Behavioral economics provide powerful methods to investigate variance in decision-making. Recently, these methods have been fruitfully applied in the study of psychopathology (8–10). Negative symptoms and (hypo-) mania have been typically associated with a reduction or an increase, respectively, in the frequency and vigor of goal-directed behavior. Valuation of losses and gains and their accompanying uncertainty constitute core decision-making processes guiding adaptive goal-directed behavior. Thus, these processes might be especially relevant regarding negative and (hypo-) manic symptoms. Clinical observations show an increase in goal-directed behavior and concomitant investment of effort as well as the pursuit of goals without regard to risks in mania (11, 12) and a decrease in goal-directed behavior and invested effort or motivation in negative symptoms (13, 14), both resulting in an impairment of effort-cost computations.
A well-replicated phenomenon in behavioral economics is loss aversion which describes a higher sensitivity to losses than to gains, observable in the general population. In other words, the value of an object is judged higher when it is forgone compared to when it is gained (15, 16). Loss aversion may be understood from an evolutionary point of view (17): when one’s survival is at risk, marginal losses prove more critical for reproductive success than marginal gains (18) and in an environment with low resources, humans are cognitively biased to ensure that they do not fall below some minimal threshold of resources necessary for survival (19). A marked miscalibration of an individual’s loss aversion might impede their social and economic effectiveness and be accompanied by psychopathology.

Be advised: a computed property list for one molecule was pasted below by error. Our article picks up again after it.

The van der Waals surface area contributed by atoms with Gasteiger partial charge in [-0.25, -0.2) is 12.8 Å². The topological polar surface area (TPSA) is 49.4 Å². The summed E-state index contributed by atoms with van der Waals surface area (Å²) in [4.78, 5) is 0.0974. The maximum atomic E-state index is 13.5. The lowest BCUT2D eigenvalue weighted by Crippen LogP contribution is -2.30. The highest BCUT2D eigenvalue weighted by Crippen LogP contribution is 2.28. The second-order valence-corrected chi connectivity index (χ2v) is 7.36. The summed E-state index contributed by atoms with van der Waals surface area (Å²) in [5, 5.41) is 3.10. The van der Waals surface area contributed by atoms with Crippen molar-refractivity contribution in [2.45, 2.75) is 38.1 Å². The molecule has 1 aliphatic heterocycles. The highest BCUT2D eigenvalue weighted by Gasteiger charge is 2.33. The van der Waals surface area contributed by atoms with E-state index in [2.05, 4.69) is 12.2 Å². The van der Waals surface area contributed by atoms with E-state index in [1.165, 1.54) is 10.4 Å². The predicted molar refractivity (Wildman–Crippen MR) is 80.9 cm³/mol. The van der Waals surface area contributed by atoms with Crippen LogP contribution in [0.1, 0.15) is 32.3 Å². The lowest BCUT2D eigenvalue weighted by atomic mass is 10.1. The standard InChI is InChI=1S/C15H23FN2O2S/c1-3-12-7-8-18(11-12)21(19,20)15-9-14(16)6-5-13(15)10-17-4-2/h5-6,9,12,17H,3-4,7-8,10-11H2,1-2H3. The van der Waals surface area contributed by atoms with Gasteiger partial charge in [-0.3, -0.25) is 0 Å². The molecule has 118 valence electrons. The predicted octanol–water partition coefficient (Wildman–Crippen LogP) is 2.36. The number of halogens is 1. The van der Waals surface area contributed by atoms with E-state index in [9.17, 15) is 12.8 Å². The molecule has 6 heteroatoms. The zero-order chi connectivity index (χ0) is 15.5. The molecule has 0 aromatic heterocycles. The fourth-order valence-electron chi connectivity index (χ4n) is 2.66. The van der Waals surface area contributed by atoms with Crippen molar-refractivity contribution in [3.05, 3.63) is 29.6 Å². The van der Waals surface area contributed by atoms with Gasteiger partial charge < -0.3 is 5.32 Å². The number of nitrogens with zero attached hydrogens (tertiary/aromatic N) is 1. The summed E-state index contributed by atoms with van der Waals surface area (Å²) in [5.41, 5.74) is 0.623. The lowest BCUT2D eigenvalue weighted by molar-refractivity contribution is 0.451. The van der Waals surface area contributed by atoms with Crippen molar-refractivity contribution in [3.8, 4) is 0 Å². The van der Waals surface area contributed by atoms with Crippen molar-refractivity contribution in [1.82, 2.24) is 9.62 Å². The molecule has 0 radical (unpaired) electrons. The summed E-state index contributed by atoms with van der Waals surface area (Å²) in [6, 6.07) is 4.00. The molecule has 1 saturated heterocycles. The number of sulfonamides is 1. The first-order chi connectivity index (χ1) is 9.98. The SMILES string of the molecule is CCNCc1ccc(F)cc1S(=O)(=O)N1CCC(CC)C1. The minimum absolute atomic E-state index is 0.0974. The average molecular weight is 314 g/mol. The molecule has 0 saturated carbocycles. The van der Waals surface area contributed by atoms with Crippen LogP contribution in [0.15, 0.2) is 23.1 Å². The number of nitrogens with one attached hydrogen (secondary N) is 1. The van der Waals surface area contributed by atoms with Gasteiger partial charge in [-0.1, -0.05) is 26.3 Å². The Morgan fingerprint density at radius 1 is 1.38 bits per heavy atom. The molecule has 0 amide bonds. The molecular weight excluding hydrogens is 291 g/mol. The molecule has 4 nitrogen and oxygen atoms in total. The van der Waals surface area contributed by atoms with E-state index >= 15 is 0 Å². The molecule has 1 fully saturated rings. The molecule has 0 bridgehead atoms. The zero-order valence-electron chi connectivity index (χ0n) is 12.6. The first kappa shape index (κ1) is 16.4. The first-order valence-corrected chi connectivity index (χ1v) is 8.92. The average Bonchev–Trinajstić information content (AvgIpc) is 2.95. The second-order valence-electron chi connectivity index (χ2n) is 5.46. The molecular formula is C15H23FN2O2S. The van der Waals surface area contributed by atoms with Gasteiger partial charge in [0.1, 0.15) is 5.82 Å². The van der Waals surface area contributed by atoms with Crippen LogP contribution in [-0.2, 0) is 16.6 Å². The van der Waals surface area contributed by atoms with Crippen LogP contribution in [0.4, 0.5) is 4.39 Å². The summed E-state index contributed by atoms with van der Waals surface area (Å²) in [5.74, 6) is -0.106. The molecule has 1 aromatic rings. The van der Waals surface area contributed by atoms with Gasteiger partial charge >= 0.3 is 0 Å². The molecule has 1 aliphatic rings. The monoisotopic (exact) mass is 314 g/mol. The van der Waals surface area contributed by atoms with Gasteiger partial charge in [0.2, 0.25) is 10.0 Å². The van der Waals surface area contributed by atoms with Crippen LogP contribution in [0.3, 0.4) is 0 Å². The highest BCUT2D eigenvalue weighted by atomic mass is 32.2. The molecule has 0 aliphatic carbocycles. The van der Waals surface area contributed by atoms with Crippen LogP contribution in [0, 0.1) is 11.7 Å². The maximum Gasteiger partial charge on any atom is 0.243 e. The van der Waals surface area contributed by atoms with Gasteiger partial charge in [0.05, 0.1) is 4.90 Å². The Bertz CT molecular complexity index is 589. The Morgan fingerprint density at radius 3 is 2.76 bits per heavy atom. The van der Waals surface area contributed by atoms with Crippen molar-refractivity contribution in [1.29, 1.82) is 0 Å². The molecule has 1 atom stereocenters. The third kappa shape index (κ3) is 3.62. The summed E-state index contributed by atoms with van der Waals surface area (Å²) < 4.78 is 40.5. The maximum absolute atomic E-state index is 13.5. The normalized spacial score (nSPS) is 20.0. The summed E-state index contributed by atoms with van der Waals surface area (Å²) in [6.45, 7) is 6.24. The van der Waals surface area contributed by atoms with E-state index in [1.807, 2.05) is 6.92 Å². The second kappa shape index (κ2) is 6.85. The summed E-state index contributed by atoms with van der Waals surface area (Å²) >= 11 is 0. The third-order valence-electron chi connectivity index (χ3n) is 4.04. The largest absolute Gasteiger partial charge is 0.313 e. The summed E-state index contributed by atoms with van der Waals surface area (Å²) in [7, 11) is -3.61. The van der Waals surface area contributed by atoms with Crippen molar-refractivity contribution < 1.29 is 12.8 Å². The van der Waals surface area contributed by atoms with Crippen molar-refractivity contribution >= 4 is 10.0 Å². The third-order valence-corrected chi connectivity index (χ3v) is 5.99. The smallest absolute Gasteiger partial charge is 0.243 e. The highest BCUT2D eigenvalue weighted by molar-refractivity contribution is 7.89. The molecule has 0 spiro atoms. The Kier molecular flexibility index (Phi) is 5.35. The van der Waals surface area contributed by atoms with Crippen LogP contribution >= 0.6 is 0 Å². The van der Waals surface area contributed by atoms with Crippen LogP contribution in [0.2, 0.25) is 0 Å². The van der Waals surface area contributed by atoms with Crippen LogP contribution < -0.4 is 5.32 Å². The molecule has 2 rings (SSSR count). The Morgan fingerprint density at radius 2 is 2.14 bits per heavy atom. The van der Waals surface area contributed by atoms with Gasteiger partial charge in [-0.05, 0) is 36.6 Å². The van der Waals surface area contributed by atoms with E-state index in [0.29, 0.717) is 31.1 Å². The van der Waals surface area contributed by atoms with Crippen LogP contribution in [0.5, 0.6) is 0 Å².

A reduced or absent sensitivity to loss in schizophrenia patients has been reported, as well as altered risk-taking when decisions are based on prospective outcomes (20–22). Moreover, one study found a significant negative correlation between total symptom severity and loss aversion (21). This contrasts with the idea that an increased loss aversion could diminish goal-directed behavior which in turn manifests itself as negative symptoms. However, no study so far has addressed potential links to specific symptom dimensions, such as negative symptoms. Moreover, to our knowledge no study has investigated loss aversion in (hypo-) manic states, which is surprising considering that the diagnostic criteria for manic episodes (1) include impulsivity and disregard for the potential losses and risks accompanying one’s actions. One study in euthymic bipolar patients using a computerized decision-making task has observed that in positively framed dilemmas, i.e. presented in terms of opportunities to gain rewards, the shift between risk-averse and risk-seeking choices was significantly reduced in bipolar patients. In positively framed dilemmas, the bipolar participants made more risky choices for increased gains while in the negatively framed dilemmas, they made fewer risky choices to avoid losses (23). Another study has found no performance deficit in manic bipolar patients during a probability-based gambling paradigm dependent upon risk-taking situations aimed at maximizing gain and minimizing loss (24). However, the direct link between (hypo-) manic or negative symptom dimensions and the degree of loss and risk aversion remains to be elucidated.